This study examines the passage of the Taiwan Relations Act of 1979, which defined U.S.-Taiwan relations after the United States' diplomatic recognition of China. It analyzes how President Carter's original legislation was shaped after extensive hearings, lengthy debates, and sharp disagreement in Congress and eventually achieved broad consensus.
As 1979 dawned, President Jimmy Carter extended diplomatic recognition to the People's Republic of China. upending longstanding U.S. foreign policy in Asia. For thirty years after the triumph of Mao's revolution, the United States continued to recognize the claim of the Republic of China, based on Taiwan, to govern the entire country. Intricate economic and cultural relations existed between Washington and Taipei, backed by a Mutual Defense Treaty. While Carter withdrew from the treaty, satisfying a core Chinese condition for diplomatic relations, he presented Congress with legislation to allow other ties with Taiwan to continue unofficially. Many in Congress took issue with the President. Generally supportive of his policy to normalize relations with China, they worried about Taiwan's future. Believing Carter's legislation was incomplete, especially regarding Taiwan's security, they held extensive hearings and lengthy debates, substantially strengthening the bill. The President ensured the measure comported with the terms of normalization. He negotiated with Congress to produce legislation he could sign and Beijing could at least tolerate. Although the final product enjoyed broad consensus in Congress, fights over amendments were fierce, and not always to the President's advantage. Passage of the Taiwan Relations Act stabilized America's position in Asia and its situation with Taipei, while allowing the new China to be properly launched. Now in its fourth decade, the Act remains highly impactful on the leading bilateral relationship in the world.The United States Constitution makes Congress the President's partner in shaping American foreign policy. The Taiwan Relations Act of 1979 vividly demonstrates how robust congressional engagement and inter-Branch cooperation leads to stronger and more durable policy outcomes, which enjoy a greater degree of public acceptance.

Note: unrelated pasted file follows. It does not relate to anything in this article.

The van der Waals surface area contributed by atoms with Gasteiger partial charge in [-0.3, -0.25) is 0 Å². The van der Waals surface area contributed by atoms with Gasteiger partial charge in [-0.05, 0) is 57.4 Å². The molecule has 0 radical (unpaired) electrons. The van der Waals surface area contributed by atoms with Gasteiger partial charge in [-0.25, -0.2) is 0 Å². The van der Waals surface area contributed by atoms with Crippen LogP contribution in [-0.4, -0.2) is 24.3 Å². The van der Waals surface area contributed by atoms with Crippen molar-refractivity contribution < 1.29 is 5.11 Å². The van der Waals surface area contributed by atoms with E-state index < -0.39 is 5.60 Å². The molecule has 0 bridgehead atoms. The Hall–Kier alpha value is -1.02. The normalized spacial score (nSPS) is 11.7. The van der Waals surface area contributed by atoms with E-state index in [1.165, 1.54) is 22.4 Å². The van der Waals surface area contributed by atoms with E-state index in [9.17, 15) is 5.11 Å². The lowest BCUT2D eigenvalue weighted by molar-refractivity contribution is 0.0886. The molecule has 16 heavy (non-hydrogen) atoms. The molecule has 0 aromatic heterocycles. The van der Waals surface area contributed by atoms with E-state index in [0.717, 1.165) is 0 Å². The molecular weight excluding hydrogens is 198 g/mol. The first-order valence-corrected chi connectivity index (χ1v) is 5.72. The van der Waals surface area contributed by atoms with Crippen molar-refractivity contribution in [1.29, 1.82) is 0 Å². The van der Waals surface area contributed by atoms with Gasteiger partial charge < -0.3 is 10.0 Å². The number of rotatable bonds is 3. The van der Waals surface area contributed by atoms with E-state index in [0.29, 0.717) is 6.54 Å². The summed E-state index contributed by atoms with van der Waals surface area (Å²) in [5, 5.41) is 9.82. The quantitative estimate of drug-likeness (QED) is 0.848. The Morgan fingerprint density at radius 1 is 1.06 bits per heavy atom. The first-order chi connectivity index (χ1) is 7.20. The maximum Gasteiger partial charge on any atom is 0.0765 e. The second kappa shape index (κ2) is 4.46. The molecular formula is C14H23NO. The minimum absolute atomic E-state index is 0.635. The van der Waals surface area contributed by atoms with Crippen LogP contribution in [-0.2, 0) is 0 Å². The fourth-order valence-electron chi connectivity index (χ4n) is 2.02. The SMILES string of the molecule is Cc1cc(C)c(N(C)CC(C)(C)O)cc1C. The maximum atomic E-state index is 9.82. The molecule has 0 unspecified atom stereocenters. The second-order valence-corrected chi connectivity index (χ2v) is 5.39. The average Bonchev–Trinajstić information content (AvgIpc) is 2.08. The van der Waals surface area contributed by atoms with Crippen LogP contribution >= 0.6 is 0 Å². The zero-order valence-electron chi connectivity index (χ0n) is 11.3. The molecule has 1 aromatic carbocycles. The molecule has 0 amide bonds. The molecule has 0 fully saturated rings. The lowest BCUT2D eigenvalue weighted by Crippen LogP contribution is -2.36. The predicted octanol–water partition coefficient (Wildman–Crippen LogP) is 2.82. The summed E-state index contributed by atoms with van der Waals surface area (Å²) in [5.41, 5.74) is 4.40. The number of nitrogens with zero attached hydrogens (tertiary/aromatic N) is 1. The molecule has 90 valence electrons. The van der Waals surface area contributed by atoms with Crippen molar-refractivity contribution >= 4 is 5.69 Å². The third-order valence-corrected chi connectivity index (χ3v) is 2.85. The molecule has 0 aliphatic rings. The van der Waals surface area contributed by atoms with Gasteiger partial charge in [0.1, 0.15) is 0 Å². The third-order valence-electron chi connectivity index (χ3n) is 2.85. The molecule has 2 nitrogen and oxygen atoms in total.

Table of contents:
Introduction Chapter 1: The Path to Normalization Chapter 2: Deng Xiaoping Visits America Chapter 3: Hearings in the Senate Foreign Relations Committee Chapter 4: The Senate Foreign Relations Committee Markup Chapter 5: The Senate Foreign Relations Committee Report Chapter 6: Hearings in the House Committee on Foreign Affairs Chapter 7: House Subcommittee on Asian and Pacific Affairs Hearings Chapter 8: The House Committee on Foreign Affairs Report Chapter 9: The Administration's Taiwan/China Legislative Task Force and Senate Confirmation of Ambassador Leonard Woodcock Chapter 10: The Senate Floor Chapter 11: The Floor of the House of Representatives Chapter 12: The Senate and House Resolve Their Differences Chapter 13: Signing a Bill into Law Chapter 14: The Perilous Question of Treaty Termination Appendix 1: Members of the Senate Foreign Relations Committee and the House Committee on Foreign Affairs and their Years of Service Appendix 2: Chronology Appendix 3: The Carter Administration's Legislative Proposal (Introduced by Request)
Martin B. Gold is an attorney and is on the faculty at The Graduate School of Political Management at George Washington University.